1901 – 1992
Through portrait sculptures, reliefs and memorials sculpted in stone, wood and bronze, the work of Batia Lichansky, Israel’s first woman sculptor, expresses the pioneer Zionist spirit during the formative years of the State of Israel and its struggle for existence.
Batia Lichansky was born in 1901 in Malin, Ukraine, the youngest of four daughters of Shoshanna (1865–1944) and Meir Yonah (1862–1942) Lishansky. Her older siblings were Sarah (1884–1924), Golda (Rahel Yanait Ben-Zvi, 1886–1979) and Tamar (1892–1983). She immigrated to Palestine in 1910 with her mother. Immediately after World War I she began to study at the Bezalel Institute, where her teachers included Boris Shatz (1866–1932), Abel Pann (1883–1963) and Ze’ev Raban (1890–1970). Finding her studies unsatisfactory, she left at the end of the year and went to study at the Academy of Art in Rome. When the 1921 riots broke out Lichansky returned to Palestine, joined the labor brigade and settled on Kibbutz En-Harod in 1922. Before a year had passed the urge to create spurred her to travel to Berlin, where she studied art for three years. She then studied for a further three years at the Beaux Arts Academy in Paris.
Lichansky’s artistic style developed in two directions: realistic-naturalistic and expressionistic. She remained faithful to her own style, uninfluenced by the changes of style in Israeli art over the years.
Lichansky’s work comprises two aspects, the national and the personal. From the national perspective, her memorials, which are scattered throughout the country, express the life of the country throughout approximately half a century, commemorating events connected to the Jewish people. Her memorial Ukraine Massacres (1955–1957), in memory of the riots that broke out in Kishinev, Ukraine in 1903, depicts frightened Jews—men, women and children—fleeing for their lives. Commemorating the Three (1957–1959), located on Kibbutz Einat, and Work and Defense (1930–1937) on Kibbutz Huldah, commemorate not only the suffering but also the determination to settle the Land of Israel during the British Mandate period. They depict young people who gave their lives for their country.
The relief Ha’apalah (1985) on Kibbutz Gal-On, which commemorates the clandestine immigration of Jews who succeeded in fleeing Europe before the outbreak of World War II, shows a stream of refugees meeting Israelis who welcome them. Holocaust and Rebirth (1965–1968) on Kibbutz Nezer Sereni comprises a round space with a pile of basalt stones in the center—figures depicting exhaustion, despair, rescue and survival—from the midst of which breaks forth a wave of figures led by a man and a woman who symbolize the start of national rebirth. Three monumental memorials entitled Commemorating the Fallen, dedicated to those who were killed in the War of Independence, are located respectively at Kibbutz Kefar Yehoshua (1949–1953), Bet Keshet (1956–1958) and Kadouri (1957–1960). In each Lichansky depicted the sacrifice, heroism and comradeship of the fighters.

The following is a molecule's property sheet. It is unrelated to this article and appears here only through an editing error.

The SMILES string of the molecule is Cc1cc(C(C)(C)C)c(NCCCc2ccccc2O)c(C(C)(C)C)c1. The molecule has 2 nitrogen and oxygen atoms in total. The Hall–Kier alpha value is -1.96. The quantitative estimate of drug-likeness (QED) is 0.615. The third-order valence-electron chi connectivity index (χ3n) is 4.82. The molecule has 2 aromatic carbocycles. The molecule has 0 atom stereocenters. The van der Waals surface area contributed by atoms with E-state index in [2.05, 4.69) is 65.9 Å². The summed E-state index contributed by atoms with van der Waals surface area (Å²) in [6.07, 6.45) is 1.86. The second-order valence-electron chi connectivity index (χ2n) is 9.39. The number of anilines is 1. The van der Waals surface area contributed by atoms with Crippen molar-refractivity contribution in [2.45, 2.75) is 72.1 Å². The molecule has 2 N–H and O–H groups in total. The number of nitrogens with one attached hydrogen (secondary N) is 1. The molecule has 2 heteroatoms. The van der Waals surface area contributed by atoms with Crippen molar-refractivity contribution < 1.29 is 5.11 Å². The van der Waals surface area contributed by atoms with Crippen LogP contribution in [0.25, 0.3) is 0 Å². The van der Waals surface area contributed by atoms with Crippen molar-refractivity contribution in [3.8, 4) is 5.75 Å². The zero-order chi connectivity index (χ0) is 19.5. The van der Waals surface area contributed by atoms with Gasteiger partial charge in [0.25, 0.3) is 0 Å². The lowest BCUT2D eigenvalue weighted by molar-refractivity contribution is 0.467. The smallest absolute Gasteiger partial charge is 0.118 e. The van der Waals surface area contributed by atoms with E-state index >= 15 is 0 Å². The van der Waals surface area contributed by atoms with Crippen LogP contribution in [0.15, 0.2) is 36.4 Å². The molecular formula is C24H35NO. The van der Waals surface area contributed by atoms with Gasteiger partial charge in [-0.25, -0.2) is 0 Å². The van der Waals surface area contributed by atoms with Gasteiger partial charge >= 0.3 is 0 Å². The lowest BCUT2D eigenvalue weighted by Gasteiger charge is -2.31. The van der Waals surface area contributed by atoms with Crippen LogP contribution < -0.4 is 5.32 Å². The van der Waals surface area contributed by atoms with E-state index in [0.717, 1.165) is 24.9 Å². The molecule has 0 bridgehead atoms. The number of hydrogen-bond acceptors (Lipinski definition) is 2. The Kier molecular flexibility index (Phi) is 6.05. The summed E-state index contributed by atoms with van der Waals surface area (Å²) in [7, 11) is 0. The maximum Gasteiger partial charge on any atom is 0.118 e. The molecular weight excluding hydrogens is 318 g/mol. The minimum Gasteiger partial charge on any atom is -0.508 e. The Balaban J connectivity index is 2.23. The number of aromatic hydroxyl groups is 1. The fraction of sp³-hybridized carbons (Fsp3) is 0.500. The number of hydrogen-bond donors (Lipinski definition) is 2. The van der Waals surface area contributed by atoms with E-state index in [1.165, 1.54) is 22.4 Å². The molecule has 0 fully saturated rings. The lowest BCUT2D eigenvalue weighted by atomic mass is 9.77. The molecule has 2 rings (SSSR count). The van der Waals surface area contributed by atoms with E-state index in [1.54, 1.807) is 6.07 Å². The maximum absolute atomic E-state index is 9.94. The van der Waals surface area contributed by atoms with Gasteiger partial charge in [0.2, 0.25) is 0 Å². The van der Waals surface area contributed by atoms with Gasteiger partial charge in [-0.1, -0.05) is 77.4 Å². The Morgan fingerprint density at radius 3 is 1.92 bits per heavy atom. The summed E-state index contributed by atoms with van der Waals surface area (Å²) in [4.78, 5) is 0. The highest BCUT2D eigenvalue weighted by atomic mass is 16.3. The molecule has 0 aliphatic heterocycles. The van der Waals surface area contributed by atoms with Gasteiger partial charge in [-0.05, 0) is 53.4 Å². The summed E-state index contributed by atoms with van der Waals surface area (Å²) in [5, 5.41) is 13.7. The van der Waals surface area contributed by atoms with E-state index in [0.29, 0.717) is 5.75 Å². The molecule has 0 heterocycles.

At the same time that the memorials were erected, Lichansky sculpted the busts of more than a hundred figures, including members of Bar Giora, members of Ha-Shomer, authors such as Joseph Hayyim Brenner (1881–1921; 1936), poet Yokheved Bat-Miriam (1936), painter Annie Neuman (1906–1955; 1943), dancer Tehila Ressler (1934), Presidents Izhak Ben-Zvi (1884–1963; 1955) and Chaim Herzog (1918–1997; 1985), prime ministers David Ben-Gurion (1886–1973; 1960), Menahem Begin (1913–1992; 1979) and Golda Meir (1986) and Tel Aviv mayors Meir Dizengoff (1861–1936), David Bloch (1884–1947; 1946) and Yehoshua Rabinowitz (1911–1979; 1973).
The personal aspect of Lichansky’s work is evident in the busts of members of her family: her mother (1933), her father (1945), her sisters Sarah Lishansky, one of the founders of the Histadrut’s health fund (1941), Rahel Yanait Ben-Zvi, wife of President Izhak Ben-Zvi (1980), Tamar Scheu (1981), a physician and the founder of the Asthma Institute in Jerusalem, and sculptures of the younger generation of her family such as Eli (1930) and Yael (1964). Between 1923 and 1935 she produced miniatures and many sketches which deal with the human image, expressing humanity, physical gestures, feeling and thought.
In 1982 Lichansky contributed thirty of her works to a permanent exhibit at the Shomer Museum in Kefar Giladi. She later added other works to it, making it the largest collection of her works. After her death the home in Tel Aviv where she lived and worked became a gallery where some of her prints, miniatures, paintings and sketches are shown.
Lichansky won the Tel Aviv-Jaffa Municipality’s Dizengoff Prize twice, in 1944 and in 1957, and was declared a Worthy of Tel Aviv in 1986 for “her contribution to society and the state through her life’s work, the fruit of untiring labor in modesty and under indescribably difficult conditions. Her exemplary life in the creation of artistic sculpture, perpetuating Jewish and Israeli, human and ethical values, are an inseparable part of the pioneer spirit and the deeds of those who built this country.”
Batia Lichansky died in Tel Aviv in 1992.
Lament. 1923–1925; Grief. 1923–1925; Agony. 1929.
Artist’s Mother. 1933; David Ben-Gurion. 1960; Izhak Ben-Zvi. 1955; Rahel Yanait Ben-Zvi. 1980.
Commemorating the Fallen. 1956–1958; Holocaust and Rebirth. 1965–1968.
Nightmare. 1926; Embrace. 1929; Embarrassment. 1954; Motherhood. 1969.
Epstein, Ariela. Batia Lichansky. Tel Aviv: 1988; Holocaust and Rebirth Memorial: The Monument in Netser Sereni by Batia Lichansky. Ramat Gan: 1969; website: http://www.ariga.com/visions/gallery/batia.